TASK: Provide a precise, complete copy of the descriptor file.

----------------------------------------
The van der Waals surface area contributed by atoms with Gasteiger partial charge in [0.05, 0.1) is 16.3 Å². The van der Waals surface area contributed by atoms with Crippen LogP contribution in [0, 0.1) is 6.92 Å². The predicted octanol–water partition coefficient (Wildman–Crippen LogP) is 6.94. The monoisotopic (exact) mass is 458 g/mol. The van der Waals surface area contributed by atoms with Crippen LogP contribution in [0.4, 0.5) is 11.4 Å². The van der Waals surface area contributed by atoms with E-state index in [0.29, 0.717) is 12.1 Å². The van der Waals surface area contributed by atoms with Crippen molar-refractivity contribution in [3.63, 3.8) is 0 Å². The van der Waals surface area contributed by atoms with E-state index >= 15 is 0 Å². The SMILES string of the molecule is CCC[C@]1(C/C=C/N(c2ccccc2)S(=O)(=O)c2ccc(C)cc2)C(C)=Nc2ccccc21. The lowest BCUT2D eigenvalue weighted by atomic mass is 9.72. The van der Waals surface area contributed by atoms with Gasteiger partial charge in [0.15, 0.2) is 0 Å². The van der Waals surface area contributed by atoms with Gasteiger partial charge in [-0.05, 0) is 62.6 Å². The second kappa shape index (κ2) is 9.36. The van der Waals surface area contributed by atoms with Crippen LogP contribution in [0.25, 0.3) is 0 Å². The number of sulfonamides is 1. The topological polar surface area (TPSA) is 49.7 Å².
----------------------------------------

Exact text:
The van der Waals surface area contributed by atoms with Gasteiger partial charge in [0.05, 0.1) is 16.3 Å². The van der Waals surface area contributed by atoms with Crippen LogP contribution in [0, 0.1) is 6.92 Å². The predicted octanol–water partition coefficient (Wildman–Crippen LogP) is 6.94. The monoisotopic (exact) mass is 458 g/mol. The van der Waals surface area contributed by atoms with Crippen LogP contribution in [0.4, 0.5) is 11.4 Å². The van der Waals surface area contributed by atoms with E-state index in [0.29, 0.717) is 12.1 Å². The van der Waals surface area contributed by atoms with Crippen molar-refractivity contribution in [3.63, 3.8) is 0 Å². The van der Waals surface area contributed by atoms with E-state index >= 15 is 0 Å². The SMILES string of the molecule is CCC[C@]1(C/C=C/N(c2ccccc2)S(=O)(=O)c2ccc(C)cc2)C(C)=Nc2ccccc21. The lowest BCUT2D eigenvalue weighted by atomic mass is 9.72. The van der Waals surface area contributed by atoms with Gasteiger partial charge in [0.15, 0.2) is 0 Å². The van der Waals surface area contributed by atoms with Gasteiger partial charge in [-0.05, 0) is 62.6 Å². The second kappa shape index (κ2) is 9.36. The van der Waals surface area contributed by atoms with Crippen LogP contribution in [0.25, 0.3) is 0 Å². The number of sulfonamides is 1. The topological polar surface area (TPSA) is 49.7 Å².